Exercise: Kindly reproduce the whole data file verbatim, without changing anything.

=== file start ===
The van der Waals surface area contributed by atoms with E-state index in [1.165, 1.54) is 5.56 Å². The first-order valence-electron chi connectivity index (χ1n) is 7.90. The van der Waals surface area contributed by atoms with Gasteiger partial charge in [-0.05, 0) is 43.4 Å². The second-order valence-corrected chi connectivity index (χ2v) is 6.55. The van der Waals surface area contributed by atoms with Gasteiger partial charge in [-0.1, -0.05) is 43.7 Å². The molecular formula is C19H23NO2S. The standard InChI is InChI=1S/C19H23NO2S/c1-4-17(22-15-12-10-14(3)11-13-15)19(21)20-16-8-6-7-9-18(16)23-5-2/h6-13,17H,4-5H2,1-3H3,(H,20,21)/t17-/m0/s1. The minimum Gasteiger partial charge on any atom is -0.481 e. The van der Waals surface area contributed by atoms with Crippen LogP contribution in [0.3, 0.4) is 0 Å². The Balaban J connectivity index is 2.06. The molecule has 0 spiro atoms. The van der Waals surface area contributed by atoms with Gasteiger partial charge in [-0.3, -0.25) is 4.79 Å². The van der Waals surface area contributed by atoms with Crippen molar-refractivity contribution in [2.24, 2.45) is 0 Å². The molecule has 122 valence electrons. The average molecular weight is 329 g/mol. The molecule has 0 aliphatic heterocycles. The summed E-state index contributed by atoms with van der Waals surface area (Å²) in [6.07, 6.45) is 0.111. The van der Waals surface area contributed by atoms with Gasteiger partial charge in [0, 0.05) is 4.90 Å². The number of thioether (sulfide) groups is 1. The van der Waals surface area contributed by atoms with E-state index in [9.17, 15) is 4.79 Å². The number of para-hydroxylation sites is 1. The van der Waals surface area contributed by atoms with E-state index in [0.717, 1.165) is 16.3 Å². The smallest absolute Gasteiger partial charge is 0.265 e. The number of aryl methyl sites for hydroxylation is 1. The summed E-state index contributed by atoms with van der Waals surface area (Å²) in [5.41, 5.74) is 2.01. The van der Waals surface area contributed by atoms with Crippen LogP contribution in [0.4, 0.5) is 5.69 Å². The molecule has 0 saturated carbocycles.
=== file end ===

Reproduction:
The van der Waals surface area contributed by atoms with E-state index in [1.165, 1.54) is 5.56 Å². The first-order valence-electron chi connectivity index (χ1n) is 7.90. The van der Waals surface area contributed by atoms with Gasteiger partial charge in [-0.05, 0) is 43.4 Å². The second-order valence-corrected chi connectivity index (χ2v) is 6.55. The van der Waals surface area contributed by atoms with Gasteiger partial charge in [-0.1, -0.05) is 43.7 Å². The molecular formula is C19H23NO2S. The standard InChI is InChI=1S/C19H23NO2S/c1-4-17(22-15-12-10-14(3)11-13-15)19(21)20-16-8-6-7-9-18(16)23-5-2/h6-13,17H,4-5H2,1-3H3,(H,20,21)/t17-/m0/s1. The minimum Gasteiger partial charge on any atom is -0.481 e. The van der Waals surface area contributed by atoms with Crippen LogP contribution in [0.3, 0.4) is 0 Å². The Balaban J connectivity index is 2.06. The molecule has 0 spiro atoms. The van der Waals surface area contributed by atoms with Gasteiger partial charge in [-0.3, -0.25) is 4.79 Å². The van der Waals surface area contributed by atoms with Crippen molar-refractivity contribution in [2.24, 2.45) is 0 Å². The molecule has 122 valence electrons. The average molecular weight is 329 g/mol. The molecule has 0 aliphatic heterocycles. The summed E-state index contributed by atoms with van der Waals surface area (Å²) in [6.07, 6.45) is 0.111. The van der Waals surface area contributed by atoms with Gasteiger partial charge in [0, 0.05) is 4.90 Å². The number of thioether (sulfide) groups is 1. The van der Waals surface area contributed by atoms with E-state index in [9.17, 15) is 4.79 Å². The number of para-hydroxylation sites is 1. The van der Waals surface area contributed by atoms with E-state index in [0.717, 1.165) is 16.3 Å². The smallest absolute Gasteiger partial charge is 0.265 e. The number of aryl methyl sites for hydroxylation is 1. The summed E-state index contributed by atoms with van der Waals surface area (Å²) in [5.41, 5.74) is 2.01. The van der Waals surface area contributed by atoms with Crippen LogP contribution in [0.4, 0.5) is 5.69 Å². The molecule has 0 saturated carbocycles.